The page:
null Immersive Talk with Horchmal! 3D Music Studio

Immersive Talk with Horchmal! 3D Music Studio

Michael Wünsche is a professional Audio Engineer and Studio Owner who leans heavily towards classical music, so when Genelec caught up with him recently about his move to immersive production, he gave us the benefit of his specialist viewpoint and outlined what 3D audio offers him and the world of classical.

Can you tell our readers a little about yourself?

I live in the city of Halle, which is located in Central Germany and marks the birthplace of George Frideric Handel. I chose to study in this region because it’s a cultural centre for classical music and I’m heavily influenced by classical styles. I followed my studies here with qualifications in audio engineering and computer science. I’m especially interested in the combination of music, acoustics and technology.

What kind of studio do you have?

Horchmal! (listen up!), my recording studio and record label, was founded about 13 years ago as a project studio for classical music, singer songwriters, voice recording and everything done by hand. It was designed as a mobile stereo recording studio, so it’s possible to mix and set up simple recording sessions there. It’s located in the central part of Halle City, and the control room has approximately 16 square metres of floor space. I also have a little room with recording equipment and storage for my collection of tech gear. Despite being a small studio, it’s a high quality environment.

Can you outline the key equipment you use in your studio?

My Genelec Smart Active Monitoring setup consists of two 8340s, five 8330s and four 8320s, plus two 7350 subwoofers. I work with Nuendo 12 DAW software, running on an Apple MacBook Pro with an RME UFX interface, and ARC Remote for volume adjustment. In addition, I make use of various preamps from RME, Audient and Focusrite. I keep a range of different microphones such as Schoeps, Neumann and Line Audio. The control room has had extensive acoustic treatment fitted; mainly absorbers and diffusers.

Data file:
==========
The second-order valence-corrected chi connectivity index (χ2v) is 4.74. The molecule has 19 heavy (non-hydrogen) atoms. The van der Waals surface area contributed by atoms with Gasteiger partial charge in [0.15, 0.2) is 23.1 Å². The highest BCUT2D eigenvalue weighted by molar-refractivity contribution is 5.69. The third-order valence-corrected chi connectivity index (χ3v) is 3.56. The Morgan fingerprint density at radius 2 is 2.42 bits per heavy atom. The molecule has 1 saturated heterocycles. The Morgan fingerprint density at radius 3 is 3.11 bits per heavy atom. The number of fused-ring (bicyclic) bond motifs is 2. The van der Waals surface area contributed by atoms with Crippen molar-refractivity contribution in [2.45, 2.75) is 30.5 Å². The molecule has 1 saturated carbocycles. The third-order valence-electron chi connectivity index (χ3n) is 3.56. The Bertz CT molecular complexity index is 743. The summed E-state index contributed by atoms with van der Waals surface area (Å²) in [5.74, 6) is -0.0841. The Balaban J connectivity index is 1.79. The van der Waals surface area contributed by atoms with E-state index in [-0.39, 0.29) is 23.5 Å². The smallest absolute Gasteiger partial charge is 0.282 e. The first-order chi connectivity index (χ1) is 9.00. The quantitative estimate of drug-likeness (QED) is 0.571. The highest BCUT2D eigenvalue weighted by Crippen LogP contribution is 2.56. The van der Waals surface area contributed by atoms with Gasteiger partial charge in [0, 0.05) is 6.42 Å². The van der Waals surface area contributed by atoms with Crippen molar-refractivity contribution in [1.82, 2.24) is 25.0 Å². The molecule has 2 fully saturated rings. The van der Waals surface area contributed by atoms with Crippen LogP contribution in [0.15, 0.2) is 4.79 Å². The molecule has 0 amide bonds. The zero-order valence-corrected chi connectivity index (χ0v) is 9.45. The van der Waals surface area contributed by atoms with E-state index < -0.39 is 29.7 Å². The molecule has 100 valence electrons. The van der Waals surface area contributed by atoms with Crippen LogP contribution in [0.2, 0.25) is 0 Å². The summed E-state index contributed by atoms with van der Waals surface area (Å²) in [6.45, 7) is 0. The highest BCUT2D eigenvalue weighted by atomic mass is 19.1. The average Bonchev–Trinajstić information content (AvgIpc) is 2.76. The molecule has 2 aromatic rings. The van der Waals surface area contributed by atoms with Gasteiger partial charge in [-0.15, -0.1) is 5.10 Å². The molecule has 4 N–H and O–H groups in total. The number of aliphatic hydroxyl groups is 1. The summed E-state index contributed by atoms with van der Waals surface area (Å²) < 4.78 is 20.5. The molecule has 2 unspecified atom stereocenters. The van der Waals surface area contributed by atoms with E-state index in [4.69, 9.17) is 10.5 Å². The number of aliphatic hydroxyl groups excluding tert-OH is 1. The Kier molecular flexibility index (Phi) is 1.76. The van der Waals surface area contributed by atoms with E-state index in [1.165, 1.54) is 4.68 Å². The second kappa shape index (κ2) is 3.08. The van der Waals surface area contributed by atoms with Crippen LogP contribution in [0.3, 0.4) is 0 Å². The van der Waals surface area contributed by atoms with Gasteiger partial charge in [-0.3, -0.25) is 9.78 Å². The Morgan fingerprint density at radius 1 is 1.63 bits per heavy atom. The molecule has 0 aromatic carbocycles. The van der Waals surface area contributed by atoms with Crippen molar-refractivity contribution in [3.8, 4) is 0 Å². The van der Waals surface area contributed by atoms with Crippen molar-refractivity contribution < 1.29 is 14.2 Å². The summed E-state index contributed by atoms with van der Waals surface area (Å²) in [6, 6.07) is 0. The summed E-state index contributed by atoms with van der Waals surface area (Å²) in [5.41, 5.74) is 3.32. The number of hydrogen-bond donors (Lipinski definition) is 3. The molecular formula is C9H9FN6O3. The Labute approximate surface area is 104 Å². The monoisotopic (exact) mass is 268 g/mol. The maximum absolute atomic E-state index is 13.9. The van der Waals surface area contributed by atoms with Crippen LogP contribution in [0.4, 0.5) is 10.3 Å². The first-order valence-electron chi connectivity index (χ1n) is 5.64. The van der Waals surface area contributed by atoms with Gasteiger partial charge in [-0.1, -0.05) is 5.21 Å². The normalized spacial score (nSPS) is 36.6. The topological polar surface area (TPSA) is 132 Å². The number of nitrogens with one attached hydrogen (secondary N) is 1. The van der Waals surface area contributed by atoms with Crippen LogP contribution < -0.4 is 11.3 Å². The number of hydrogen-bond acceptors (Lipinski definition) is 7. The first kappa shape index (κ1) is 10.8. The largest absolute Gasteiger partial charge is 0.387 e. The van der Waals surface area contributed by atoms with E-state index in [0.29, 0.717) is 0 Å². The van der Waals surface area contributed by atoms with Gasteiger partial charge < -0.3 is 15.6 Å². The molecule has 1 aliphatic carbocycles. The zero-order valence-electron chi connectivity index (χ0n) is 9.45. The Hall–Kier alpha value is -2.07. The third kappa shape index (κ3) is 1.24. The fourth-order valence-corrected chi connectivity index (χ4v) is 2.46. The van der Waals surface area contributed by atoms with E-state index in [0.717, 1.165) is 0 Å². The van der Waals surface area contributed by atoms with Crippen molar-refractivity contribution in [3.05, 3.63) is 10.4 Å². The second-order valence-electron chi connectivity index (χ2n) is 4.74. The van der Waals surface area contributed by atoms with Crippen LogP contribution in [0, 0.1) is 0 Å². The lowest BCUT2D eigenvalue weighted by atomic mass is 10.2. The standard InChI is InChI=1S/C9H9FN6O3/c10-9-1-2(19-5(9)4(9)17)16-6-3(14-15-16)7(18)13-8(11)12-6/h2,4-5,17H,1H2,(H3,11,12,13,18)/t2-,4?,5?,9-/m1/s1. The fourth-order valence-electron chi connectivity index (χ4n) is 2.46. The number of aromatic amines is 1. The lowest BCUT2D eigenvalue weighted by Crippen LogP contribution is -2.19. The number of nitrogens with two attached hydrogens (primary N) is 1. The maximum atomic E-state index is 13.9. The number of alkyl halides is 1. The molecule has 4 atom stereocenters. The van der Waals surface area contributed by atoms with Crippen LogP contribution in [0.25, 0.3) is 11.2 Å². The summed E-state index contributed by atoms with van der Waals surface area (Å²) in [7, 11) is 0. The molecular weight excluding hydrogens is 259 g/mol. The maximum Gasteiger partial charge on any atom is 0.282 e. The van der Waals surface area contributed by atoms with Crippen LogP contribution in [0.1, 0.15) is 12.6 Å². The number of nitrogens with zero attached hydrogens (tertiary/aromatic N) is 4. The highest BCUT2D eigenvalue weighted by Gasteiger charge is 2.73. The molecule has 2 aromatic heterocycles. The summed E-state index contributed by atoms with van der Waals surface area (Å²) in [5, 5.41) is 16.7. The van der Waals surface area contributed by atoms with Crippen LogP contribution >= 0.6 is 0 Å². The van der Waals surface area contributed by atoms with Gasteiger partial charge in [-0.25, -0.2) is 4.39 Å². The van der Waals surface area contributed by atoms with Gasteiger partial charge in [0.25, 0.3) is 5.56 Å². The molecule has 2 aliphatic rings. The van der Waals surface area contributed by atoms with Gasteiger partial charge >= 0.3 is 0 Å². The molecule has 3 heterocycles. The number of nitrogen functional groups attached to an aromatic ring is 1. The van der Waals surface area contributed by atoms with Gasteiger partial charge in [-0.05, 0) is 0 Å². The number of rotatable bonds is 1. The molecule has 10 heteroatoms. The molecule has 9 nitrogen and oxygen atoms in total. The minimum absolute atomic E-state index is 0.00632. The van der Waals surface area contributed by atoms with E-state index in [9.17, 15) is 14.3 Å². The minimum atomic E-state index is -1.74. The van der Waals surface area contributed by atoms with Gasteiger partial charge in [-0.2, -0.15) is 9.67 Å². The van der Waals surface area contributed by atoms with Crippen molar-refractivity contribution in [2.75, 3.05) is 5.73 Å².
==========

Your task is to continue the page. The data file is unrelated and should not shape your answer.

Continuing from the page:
Horchmal! Studio Image 2

What type of work do you do in your studio?

My studio is unable to accommodate large ensembles, so that type of recording must be made elsewhere. The recording space that I have could be described as a vocal booth, so there are clear limitations to its use. Otherwise it’s equipped for mixing, mastering, upmixing and editing.

My immersive monitoring setup was installed just a few weeks ago. In the past, I always created 3D recordings of organs using a ‘Fukada Tree’ mic configuration. I’m now going through those old recordings bit by bit and mixing them in immersive. In addition, my previously-released stereo productions will gradually be updated and re-released in Dolby Atmos, which is the immersive format that I’ve decided to specialise in.

How and when did you become interested in immersive audio?

I’ve developed an interest in two main areas of immersive audio. Firstly, in the ability to capture three-dimensional acoustics. Organs, for example, seem to be predestined for immersive. They usually stand above a gallery and radiate their sound acoustically throughout the space, surrounding the listener with diffuse room sound, which spreads above their head. This type of enveloping sound doesn't work at all over stereo, and only partially over surround. Immersive audio, however, offers the possibility to authentically reproduce this effect.

Secondly, I feel that immersive compositions could herald a whole new aesthetic in music production, and I'm curious to see how composers will deal with it.

Can you talk us through your decision to upgrade to immersive, and how the process went?

A few years ago, in an effort to match my studio’s monitoring with the quality of local professional studios, I tried several well-known brands of loudspeaker. Genelec monitors were the ones that stood out and convinced me, especially with their ability to adapt to my small, lively space.